In equations 3-5, E0 and L0 are the total molar concentrations of enzyme and ligand, respectively, in the combined drops in both the measurement and reference regions, including both bound and unbound species, and S0 is the total concentration of substrate in the combined drop in the reference region, including both bound and free substrate. Equation (3) assumes S and L compete for binding at the same site and cannot both bind an enzyme molecule at the same time. Equations 1-5 can be solved to determine the amount of bound ligand L and substrate S in both the measurement and reference regions of a measurement device, and the molar enthalpy of binding can then be multiplied by the concentration of bound species to determine the temperature signal, ΔΔT. The term ΔΔT is the difference between ΔT in the measurement region and ΔT in the refernce region.
Consider the following conditions:
For these parameter values, Table 1 lists the calculated differential signal to be expected as a function of KL, the dissociation constant for the test ligand. The differential signal corresponds to the enthalpy from binding of ligand L to enzyme E in the absence of blocking substrate S(S0=0), minus the enthalpy from binding of ligand L in the presence of the above concentration of S, namely, S0=1 mM, as blocking agent. For test ligands in high-throughput screening, KL is not usually known beforehand, so Table 1 indicates what range of KL will yield hits in a screening study. For the purposes of this example, assume that a hit is a measurement with a differential temperature rise upon binding of >10μ° C.
KL (dissociation constant for ligand) vs. Signal
11.9 μ° C.
24.9 μ° C.
33.4 μ° C.
38.4 μ° C.
41.9 μ° C.
43.7 μ° C.
39.8 μ° C.
33.3 μ° C.
21.4 μ° C.
14.8 μ° C.
11.1 μ° C.
Consider the following conditions:
For these parameter values, Table 2 lists the calculated differential signal to be expected as a function of KL, the dissociation constant for the test ligand. For test ligands in high-throughput screening, KL is not usually known beforehand, so Table 2 indicates what range of KL will yield hits in a screening study. Whereas the substrate in Example 1 will block test ligands down to about KL=1 nM, the substrate in this example will only block down to about KL=25 nM, resulting in a larger possibility of false negatives.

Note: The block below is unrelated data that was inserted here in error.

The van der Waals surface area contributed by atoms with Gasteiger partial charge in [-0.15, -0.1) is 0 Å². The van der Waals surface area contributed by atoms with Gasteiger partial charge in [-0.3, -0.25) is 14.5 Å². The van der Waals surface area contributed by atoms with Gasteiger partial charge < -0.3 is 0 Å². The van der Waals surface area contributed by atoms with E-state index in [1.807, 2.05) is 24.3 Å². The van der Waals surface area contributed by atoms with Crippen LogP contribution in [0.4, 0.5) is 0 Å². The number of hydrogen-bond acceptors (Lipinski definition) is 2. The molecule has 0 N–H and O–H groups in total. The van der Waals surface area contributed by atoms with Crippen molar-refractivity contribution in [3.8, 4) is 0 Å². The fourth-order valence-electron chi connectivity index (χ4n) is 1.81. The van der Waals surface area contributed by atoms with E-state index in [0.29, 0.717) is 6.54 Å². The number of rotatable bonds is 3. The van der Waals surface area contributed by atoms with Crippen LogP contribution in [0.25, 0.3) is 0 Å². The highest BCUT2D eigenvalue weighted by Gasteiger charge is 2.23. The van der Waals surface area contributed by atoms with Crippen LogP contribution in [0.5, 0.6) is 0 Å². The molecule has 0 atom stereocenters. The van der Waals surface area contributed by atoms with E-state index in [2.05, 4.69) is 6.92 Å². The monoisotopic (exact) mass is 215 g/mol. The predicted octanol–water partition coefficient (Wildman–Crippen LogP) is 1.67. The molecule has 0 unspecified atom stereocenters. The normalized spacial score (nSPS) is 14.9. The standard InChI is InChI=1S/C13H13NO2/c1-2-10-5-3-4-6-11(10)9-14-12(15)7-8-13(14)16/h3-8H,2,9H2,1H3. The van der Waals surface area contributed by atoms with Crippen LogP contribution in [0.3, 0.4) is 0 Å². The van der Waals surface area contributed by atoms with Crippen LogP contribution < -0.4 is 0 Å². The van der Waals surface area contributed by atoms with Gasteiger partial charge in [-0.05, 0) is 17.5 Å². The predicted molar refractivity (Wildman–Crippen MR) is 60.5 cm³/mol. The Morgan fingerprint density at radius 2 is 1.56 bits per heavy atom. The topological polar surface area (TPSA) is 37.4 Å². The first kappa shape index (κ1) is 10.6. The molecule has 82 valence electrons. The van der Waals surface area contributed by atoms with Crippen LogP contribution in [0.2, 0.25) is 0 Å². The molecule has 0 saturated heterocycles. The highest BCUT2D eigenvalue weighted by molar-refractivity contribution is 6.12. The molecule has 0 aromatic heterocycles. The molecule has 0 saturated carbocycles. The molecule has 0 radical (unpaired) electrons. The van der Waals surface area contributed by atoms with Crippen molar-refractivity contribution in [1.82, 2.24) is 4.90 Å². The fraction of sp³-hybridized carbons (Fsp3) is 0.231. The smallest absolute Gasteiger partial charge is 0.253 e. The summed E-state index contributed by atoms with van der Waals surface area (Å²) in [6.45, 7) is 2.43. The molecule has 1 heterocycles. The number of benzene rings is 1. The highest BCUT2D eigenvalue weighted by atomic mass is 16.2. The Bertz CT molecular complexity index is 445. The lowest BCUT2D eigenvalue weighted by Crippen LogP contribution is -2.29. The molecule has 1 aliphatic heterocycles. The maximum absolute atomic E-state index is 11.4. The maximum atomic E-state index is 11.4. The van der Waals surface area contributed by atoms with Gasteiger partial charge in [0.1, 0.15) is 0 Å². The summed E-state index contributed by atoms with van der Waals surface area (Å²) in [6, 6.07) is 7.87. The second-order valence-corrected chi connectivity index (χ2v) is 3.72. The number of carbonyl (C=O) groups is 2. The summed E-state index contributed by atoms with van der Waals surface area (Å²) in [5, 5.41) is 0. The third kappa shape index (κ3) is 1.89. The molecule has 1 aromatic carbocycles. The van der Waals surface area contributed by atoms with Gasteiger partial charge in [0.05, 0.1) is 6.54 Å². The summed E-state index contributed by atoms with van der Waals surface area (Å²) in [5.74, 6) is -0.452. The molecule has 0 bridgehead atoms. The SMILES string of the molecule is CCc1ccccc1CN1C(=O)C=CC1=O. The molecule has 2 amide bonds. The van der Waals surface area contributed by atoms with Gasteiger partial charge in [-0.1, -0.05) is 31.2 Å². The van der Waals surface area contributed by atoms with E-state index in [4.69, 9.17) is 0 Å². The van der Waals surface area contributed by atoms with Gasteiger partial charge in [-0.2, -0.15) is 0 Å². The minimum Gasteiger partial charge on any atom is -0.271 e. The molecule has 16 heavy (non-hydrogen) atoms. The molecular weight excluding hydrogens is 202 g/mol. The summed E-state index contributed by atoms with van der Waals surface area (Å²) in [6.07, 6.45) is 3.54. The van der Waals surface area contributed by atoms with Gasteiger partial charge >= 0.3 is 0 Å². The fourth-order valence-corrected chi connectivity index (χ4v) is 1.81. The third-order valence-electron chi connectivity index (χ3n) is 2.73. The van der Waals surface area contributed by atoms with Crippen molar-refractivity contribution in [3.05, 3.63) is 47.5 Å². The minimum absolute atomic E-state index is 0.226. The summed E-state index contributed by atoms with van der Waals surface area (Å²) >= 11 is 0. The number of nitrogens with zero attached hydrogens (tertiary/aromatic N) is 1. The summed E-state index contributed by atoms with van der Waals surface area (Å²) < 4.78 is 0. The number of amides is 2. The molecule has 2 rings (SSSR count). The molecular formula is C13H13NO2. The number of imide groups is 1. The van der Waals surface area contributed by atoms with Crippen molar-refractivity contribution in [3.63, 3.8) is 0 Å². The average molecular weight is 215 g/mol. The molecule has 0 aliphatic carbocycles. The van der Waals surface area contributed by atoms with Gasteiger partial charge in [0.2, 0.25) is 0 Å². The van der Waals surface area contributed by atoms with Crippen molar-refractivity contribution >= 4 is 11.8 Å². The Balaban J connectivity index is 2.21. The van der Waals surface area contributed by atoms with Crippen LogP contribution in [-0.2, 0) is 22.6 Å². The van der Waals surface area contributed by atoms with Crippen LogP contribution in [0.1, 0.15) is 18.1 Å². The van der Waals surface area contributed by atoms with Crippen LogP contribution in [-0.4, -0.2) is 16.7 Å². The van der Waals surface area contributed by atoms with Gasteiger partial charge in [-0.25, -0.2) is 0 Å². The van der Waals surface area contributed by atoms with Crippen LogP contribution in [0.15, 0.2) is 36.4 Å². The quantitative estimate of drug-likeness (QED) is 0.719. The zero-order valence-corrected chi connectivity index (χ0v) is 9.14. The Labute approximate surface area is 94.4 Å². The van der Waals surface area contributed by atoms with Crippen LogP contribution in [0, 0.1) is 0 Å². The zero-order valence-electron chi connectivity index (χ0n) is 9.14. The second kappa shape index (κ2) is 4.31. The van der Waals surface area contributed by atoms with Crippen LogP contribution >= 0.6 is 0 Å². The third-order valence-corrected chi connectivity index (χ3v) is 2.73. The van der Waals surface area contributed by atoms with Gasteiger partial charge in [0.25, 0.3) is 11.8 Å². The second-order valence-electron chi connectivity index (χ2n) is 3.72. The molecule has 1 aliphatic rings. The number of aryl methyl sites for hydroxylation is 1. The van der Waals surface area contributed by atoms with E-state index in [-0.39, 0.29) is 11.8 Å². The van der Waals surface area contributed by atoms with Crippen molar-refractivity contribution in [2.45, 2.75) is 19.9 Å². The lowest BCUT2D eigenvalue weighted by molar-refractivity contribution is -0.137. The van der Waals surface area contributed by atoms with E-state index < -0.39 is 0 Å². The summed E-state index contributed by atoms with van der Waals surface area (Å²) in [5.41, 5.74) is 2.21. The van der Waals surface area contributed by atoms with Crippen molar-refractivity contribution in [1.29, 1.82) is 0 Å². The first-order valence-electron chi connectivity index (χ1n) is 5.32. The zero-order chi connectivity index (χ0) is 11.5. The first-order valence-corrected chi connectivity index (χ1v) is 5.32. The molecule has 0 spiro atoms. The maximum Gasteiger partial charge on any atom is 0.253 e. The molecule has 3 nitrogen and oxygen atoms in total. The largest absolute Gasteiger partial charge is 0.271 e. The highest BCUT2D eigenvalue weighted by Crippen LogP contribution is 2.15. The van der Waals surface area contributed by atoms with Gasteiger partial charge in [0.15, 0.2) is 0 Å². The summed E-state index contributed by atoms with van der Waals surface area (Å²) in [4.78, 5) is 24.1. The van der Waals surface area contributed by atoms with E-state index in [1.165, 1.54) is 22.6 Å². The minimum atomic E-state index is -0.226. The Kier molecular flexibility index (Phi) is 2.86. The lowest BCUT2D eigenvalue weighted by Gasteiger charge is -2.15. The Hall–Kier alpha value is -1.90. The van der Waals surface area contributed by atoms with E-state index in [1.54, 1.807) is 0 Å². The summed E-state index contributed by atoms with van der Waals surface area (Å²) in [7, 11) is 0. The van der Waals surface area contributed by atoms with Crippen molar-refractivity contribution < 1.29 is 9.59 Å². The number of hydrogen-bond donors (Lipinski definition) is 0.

KL (dissociation constant for ligand) vs. Signal
11.2 μ° C.
22.1 μ° C.
27.4 μ° C.
28.7 μ° C.
27.3 μ° C.
22.6 μ° C.
18.3 μ° C.
14.2 μ° C.
10.8 μ° C.
In the following example, consider the binding of a blocking agent B (e.g., a previously identified ligand for a particular binding site) and simultaneous binding of a ligand L to an enzyme E. In this example, we are screening for binders to sites other than the binding site for the blocking agent B, which is the opposite of the case in Examples 1 and 2. In the measurement region of a nanocalorimeter or other measuring device, we combine a drop of enzyme and blocking agent with a drop of test ligand and blocking agent. In the reference region, we combine a drop of blocking agent (no enzyme) with a drop of blocking agent and test ligand. The nanocalorimeter measures the difference in heat generated in the measurement versus reference regions. Conditions are such that the blocking agent does not undergo enzymatic reaction.
Binding of blocking agent to enzyme (KB is the dissociation equilibrium constant for the blocking agent) is modeled by the following reaction, where E is free enzyme, B is free blocking agent, and E·B is enzyme E with blocking agent B bound to it:
Binding of test ligand to enzyme (KL is the dissociation equilibrium constant for the test ligand) is modeled by the following reaction, where E is free enzyme, L is free test ligand, and E·L is enzyme E with test ligand L bound to it:
In these equations, square brackets denote molar concentrations. Equation (7) assumes L does not bind to E when B is already bound, hence it describes the competitive binding case. In cases where the species B and L compete perfectly for binding to E at the same site, the species E, B, and L also obey mass balance equations: